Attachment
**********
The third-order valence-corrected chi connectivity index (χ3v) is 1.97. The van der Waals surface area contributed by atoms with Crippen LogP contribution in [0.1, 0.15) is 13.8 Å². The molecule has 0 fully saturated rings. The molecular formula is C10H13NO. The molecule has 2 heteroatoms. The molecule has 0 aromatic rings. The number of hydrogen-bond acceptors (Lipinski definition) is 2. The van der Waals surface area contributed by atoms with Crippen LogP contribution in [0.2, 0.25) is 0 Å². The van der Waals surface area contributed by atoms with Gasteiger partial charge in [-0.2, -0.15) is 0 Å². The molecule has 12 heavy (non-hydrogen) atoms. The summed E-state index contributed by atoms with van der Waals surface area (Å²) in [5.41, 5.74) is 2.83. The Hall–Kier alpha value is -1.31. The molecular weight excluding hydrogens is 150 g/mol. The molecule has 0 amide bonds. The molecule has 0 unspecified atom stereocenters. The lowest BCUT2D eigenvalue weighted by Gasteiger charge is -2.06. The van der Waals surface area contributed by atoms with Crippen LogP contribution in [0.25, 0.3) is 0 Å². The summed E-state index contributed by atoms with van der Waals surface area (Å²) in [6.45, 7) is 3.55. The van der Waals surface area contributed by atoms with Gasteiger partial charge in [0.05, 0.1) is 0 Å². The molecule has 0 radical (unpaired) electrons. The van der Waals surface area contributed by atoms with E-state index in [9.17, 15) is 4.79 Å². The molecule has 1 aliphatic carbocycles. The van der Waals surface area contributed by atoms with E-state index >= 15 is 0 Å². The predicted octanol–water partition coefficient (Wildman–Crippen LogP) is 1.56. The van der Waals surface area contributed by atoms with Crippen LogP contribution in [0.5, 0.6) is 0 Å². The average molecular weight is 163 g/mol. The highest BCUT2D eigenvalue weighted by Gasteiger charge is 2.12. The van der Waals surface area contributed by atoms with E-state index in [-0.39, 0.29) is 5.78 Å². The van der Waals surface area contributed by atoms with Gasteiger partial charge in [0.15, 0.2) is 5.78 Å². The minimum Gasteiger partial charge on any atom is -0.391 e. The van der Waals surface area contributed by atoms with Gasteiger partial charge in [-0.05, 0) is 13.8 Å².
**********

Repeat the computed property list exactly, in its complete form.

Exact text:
The third-order valence-corrected chi connectivity index (χ3v) is 1.97. The van der Waals surface area contributed by atoms with Crippen LogP contribution in [0.1, 0.15) is 13.8 Å². The molecule has 0 fully saturated rings. The molecular formula is C10H13NO. The molecule has 2 heteroatoms. The molecule has 0 aromatic rings. The number of hydrogen-bond acceptors (Lipinski definition) is 2. The van der Waals surface area contributed by atoms with Crippen LogP contribution in [0.2, 0.25) is 0 Å². The van der Waals surface area contributed by atoms with Gasteiger partial charge in [-0.2, -0.15) is 0 Å². The molecule has 12 heavy (non-hydrogen) atoms. The summed E-state index contributed by atoms with van der Waals surface area (Å²) in [5.41, 5.74) is 2.83. The Hall–Kier alpha value is -1.31. The molecular weight excluding hydrogens is 150 g/mol. The molecule has 0 amide bonds. The molecule has 0 unspecified atom stereocenters. The lowest BCUT2D eigenvalue weighted by Gasteiger charge is -2.06. The van der Waals surface area contributed by atoms with Crippen LogP contribution in [0.25, 0.3) is 0 Å². The summed E-state index contributed by atoms with van der Waals surface area (Å²) in [6.45, 7) is 3.55. The van der Waals surface area contributed by atoms with Gasteiger partial charge in [0.05, 0.1) is 0 Å². The molecule has 0 radical (unpaired) electrons. The van der Waals surface area contributed by atoms with E-state index in [9.17, 15) is 4.79 Å². The molecule has 1 aliphatic carbocycles. The van der Waals surface area contributed by atoms with E-state index >= 15 is 0 Å². The predicted octanol–water partition coefficient (Wildman–Crippen LogP) is 1.56. The van der Waals surface area contributed by atoms with Crippen LogP contribution in [0.5, 0.6) is 0 Å². The average molecular weight is 163 g/mol. The highest BCUT2D eigenvalue weighted by Gasteiger charge is 2.12. The van der Waals surface area contributed by atoms with E-state index in [-0.39, 0.29) is 5.78 Å². The van der Waals surface area contributed by atoms with Gasteiger partial charge in [0.15, 0.2) is 5.78 Å². The minimum Gasteiger partial charge on any atom is -0.391 e. The van der Waals surface area contributed by atoms with Gasteiger partial charge in [-0.05, 0) is 13.8 Å².